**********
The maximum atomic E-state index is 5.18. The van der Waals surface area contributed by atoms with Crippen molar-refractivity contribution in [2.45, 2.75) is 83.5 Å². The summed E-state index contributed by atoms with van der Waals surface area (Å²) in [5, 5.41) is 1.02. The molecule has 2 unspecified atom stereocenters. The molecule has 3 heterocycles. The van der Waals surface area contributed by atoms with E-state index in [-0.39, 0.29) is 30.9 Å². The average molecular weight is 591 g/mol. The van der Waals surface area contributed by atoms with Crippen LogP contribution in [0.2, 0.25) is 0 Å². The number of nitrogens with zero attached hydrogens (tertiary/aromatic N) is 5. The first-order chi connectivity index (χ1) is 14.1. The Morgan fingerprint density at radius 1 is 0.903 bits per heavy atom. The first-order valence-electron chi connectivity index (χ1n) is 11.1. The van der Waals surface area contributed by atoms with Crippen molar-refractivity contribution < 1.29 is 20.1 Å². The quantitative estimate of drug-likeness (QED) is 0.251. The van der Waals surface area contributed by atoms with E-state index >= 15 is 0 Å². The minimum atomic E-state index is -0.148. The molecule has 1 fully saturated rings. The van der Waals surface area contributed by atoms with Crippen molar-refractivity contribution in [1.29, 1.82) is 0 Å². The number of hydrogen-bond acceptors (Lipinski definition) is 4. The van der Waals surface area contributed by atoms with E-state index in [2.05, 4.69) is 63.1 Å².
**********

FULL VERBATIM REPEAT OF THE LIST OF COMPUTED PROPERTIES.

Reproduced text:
The maximum atomic E-state index is 5.18. The van der Waals surface area contributed by atoms with Crippen molar-refractivity contribution in [2.45, 2.75) is 83.5 Å². The summed E-state index contributed by atoms with van der Waals surface area (Å²) in [5, 5.41) is 1.02. The molecule has 2 unspecified atom stereocenters. The molecule has 3 heterocycles. The van der Waals surface area contributed by atoms with E-state index in [-0.39, 0.29) is 30.9 Å². The average molecular weight is 591 g/mol. The van der Waals surface area contributed by atoms with Crippen LogP contribution in [0.2, 0.25) is 0 Å². The number of nitrogens with zero attached hydrogens (tertiary/aromatic N) is 5. The first-order chi connectivity index (χ1) is 14.1. The Morgan fingerprint density at radius 1 is 0.903 bits per heavy atom. The first-order valence-electron chi connectivity index (χ1n) is 11.1. The van der Waals surface area contributed by atoms with Crippen molar-refractivity contribution < 1.29 is 20.1 Å². The quantitative estimate of drug-likeness (QED) is 0.251. The van der Waals surface area contributed by atoms with E-state index >= 15 is 0 Å². The minimum atomic E-state index is -0.148. The molecule has 1 fully saturated rings. The van der Waals surface area contributed by atoms with Crippen molar-refractivity contribution in [1.29, 1.82) is 0 Å². The number of hydrogen-bond acceptors (Lipinski definition) is 4. The van der Waals surface area contributed by atoms with E-state index in [2.05, 4.69) is 63.1 Å².